We pay $1,071/month for our health-care coverage. If we didn’t qualify for a government subsidy, we would be paying $2,400/month. I’m not going to go into why $2,400/month is an insane amount of money for a struggling-to-remain-middle-class family to pay every month. I think it’s obvious that most families couldn’t afford that premium. We can’t afford the $1,071/month premium either, but we have to, in order to be insured and not fined by the government. Other things, like bills, have to be shuffled around in order to pay our premium, but that’s just life, I guess.

What is worrisome is that President-elect Trump and many Republicans are determined to get rid of Obamacare, i.e., dismantle the Affordable Care Act.

Ordinarily, one cannot qualify for new health care after January, unless he or she has a “life event,” which could mean anything from unemployment to a marriage. Now there will have to be a new qualifying life event, “loss of insurance due to Obamacare going away.”

Obamacare was not built overnight. And even when it was built, it was not problem-free. I hope the Republicans have the foresight and sense to not obliterate the program until they have another one built and ready to replace it.

I also hope that my hope is not for naught.

Where Is Pope Bobblehead?

If you need another indication that the world has gone mad, here is an opportunity to purchase a bobblehead of Pope Francis from The Catholic Company, and to track your adventures on social media using the hashtag #WhereIsPopeBobblehead.

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Carrie Fisher*

Carrie Fisher died today, at age 60. I think that she was probably Dorothy Parker’s reincarnation. Carrie greatly admired Dorothy Parker and, like Dorothy Parker, had an intelligent, sarcastic, hilarious wit. She was also brutally honest about her life. Her candor, however, was a double-edged sword. While Carrie will be remembered as Princess Leia, and as a hugely talented actor and writer, her name will go down in history followed by an asterisk.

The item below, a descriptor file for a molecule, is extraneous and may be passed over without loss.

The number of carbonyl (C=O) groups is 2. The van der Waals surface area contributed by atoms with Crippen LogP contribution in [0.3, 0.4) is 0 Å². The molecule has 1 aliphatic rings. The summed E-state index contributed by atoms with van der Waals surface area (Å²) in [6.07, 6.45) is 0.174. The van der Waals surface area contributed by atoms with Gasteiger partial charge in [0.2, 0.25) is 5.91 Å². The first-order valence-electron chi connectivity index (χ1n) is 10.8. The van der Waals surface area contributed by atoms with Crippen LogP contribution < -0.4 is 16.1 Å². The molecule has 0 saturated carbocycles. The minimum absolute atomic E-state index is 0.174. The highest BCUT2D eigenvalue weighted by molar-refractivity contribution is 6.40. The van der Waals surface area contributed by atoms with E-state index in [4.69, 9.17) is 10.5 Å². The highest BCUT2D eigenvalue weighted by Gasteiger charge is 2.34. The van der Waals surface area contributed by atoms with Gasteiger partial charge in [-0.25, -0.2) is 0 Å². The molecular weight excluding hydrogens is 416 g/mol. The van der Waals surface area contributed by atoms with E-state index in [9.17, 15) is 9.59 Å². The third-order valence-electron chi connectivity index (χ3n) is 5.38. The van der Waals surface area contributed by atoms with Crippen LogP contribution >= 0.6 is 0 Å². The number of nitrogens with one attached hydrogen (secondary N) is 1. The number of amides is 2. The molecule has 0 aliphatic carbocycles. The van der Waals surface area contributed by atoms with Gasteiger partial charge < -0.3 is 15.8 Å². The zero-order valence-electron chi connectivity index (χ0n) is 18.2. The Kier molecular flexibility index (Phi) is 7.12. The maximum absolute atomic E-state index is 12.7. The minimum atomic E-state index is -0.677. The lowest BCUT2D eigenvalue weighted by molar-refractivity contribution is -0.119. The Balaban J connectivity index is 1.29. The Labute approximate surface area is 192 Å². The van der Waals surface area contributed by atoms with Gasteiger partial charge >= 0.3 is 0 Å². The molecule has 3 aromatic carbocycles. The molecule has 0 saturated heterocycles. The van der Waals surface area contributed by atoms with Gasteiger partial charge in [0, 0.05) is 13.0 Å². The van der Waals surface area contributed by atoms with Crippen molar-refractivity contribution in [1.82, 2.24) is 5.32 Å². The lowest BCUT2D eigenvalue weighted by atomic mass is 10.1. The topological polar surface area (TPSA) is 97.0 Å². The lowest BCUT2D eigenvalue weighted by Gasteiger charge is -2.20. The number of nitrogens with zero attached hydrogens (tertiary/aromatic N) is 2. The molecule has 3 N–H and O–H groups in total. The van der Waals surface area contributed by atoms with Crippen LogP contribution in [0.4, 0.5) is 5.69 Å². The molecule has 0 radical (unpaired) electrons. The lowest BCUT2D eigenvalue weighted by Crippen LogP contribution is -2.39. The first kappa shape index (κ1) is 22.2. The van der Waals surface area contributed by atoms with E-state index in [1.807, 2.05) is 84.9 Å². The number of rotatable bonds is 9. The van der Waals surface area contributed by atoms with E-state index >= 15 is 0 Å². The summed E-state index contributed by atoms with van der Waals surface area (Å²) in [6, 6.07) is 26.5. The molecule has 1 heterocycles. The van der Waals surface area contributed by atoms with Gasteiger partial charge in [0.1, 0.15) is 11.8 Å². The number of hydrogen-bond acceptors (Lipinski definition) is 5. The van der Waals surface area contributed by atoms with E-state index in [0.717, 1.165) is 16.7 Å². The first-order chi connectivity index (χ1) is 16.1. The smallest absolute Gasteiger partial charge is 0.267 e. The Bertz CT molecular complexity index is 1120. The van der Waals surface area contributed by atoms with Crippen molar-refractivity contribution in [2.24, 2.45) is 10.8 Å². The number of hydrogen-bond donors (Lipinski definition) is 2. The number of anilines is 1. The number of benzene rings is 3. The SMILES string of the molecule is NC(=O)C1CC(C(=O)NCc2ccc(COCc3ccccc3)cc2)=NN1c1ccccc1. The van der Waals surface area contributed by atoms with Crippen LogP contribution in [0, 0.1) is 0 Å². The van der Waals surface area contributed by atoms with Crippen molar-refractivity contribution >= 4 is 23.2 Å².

The asterisk will remind us of her problems with alcohol and drugs. As the years progress, the asterisk might fade as the stigma associated with addiction diminishes. Carrie has said that she used drugs and alcohol to diminish the agonies of her bipolar disorder. She is far from the first person to self-medicate, and will not be the last. We can only hope that, in the near future, mental illness becomes universally accepted as a medical condition that is on a par with other illnesses that are in our genes and not of our making. She contributed to the unveiling of mental illness, and that is one of the gifts for which she’ll be remembered.

Because she was only four years older than I am, her death was significant for me. I will never be famous, but when I go, will I have left an impression on anyone? And will it be a positive impression?

As trite as it sounds, I’m grateful for my blessings: my husband, my son, my extended family on both sides, our home, the food in our pantry, our jobs, our dog, and many other things. Nonetheless, my immediate family is going through an uncertain time right now. Our faith that God will not abandon us is unshakeable but, still, we are often in states of high anxiety.

I am also very grateful for one more thing: my innate happiness. Even while things crumble around me, I still retain hope for the future. I’m an eternal optimist, which is helpful during difficult times. Only recently have I realized that sharing my happiness might be the most important thing I can do.

No matter how serene others appear on their surfaces, everyone — absolutely everyone — is struggling with something. If I can lift a person’s spirits for even a moment, that’s a gift. And it costs me nothing to compliment someone, lift his or her spirits with a funny story, or listen.

We’ve all been told that the most important thing in this world is love. We’re supposed to love one another. That seemed like an impossible goal until I learned that loving isn’t the same as liking. You don’t have to approve of someone’s behavior or particularly want to spend extended time in a certain person’s company. But you can be nice, compassionate, and kind when your paths cross. Hugs help immeasurably. Human contact can elevate spirits and probably cures many ills, as well.

That’s love. And love multiplies, because someone you’re nice to might feel better about himself or herself, and pass the good feeling on to another person. Plus, you will love yourself for making someone else happier. It’s easier to love yourself when you spread love freely and indiscriminately.

Look Before You Leap To Judgment

niqab-1621517_960_720Anti-Muslim sentiment is rampant in the Western world, ever since the Twin Towers, the Pentagon, and thousands of lives were destroyed by radical young Islamic men on September 11, 2001. These hate-filled madmen have continued to propagate murder and destruction under the banner of Allah. But, they’re not representing your average, God-fearing Muslim, or the Islamic religion.